Terrorism in Pakistan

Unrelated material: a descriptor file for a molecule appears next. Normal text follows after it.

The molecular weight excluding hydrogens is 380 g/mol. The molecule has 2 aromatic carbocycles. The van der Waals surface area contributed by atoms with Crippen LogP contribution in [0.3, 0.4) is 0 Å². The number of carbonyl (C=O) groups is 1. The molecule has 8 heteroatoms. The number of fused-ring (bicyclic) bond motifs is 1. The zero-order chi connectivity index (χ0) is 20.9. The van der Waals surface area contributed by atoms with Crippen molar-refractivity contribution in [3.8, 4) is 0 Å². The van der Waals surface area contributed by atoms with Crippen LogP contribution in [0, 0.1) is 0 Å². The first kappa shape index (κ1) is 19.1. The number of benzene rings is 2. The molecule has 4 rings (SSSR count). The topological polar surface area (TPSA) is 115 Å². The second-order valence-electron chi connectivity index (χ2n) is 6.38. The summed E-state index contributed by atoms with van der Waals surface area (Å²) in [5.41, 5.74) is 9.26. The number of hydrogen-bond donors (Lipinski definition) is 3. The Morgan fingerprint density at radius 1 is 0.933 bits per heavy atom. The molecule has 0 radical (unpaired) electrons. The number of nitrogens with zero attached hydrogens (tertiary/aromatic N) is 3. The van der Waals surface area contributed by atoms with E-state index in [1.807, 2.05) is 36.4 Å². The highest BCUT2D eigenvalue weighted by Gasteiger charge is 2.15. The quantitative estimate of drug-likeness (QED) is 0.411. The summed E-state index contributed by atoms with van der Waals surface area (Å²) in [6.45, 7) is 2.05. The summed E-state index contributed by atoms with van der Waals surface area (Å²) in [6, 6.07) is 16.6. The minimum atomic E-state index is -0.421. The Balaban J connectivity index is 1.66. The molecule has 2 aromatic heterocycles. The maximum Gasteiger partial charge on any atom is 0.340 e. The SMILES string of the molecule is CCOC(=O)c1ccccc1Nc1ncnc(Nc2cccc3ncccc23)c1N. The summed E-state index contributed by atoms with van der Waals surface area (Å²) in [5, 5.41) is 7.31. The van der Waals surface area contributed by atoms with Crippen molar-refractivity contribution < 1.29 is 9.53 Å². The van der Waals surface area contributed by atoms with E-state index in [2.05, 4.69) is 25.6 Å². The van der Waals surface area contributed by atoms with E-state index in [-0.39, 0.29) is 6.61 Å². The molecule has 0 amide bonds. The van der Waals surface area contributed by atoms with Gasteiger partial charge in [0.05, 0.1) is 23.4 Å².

Research on terrorism has long been criticized for its inability to overcome enduring methodological issues. These include an overreliance on secondary sources and the associated literature review methodology, a scarcity of statistical analyses, a tendency for authors to work alone rather than collaborate with colleagues, and the large number of one-time contributors to the field. However, the reviews that have brought these issues to light describe the field as it developed until 2007. This article investigates to what extent these issues have endured in the 2007–2016 period by constructing a database on all of the articles published in nine leading journals on terrorism (N = 3442). The results show that the use of primary data has increased considerably and is continuing to do so. Scholars have also begun to adapt a wider variety of data-gathering techniques, greatly diminishing the overreliance on literature reviews that was noted from the 1980s through to the early 2000s. These positive changes should not obscure enduring issues. Despite improvements, most scholars continue to work alone and most authors are one-time contributors. Overall, however, the field of terrorism studies appears to have made considerable steps towards addressing long-standing issues.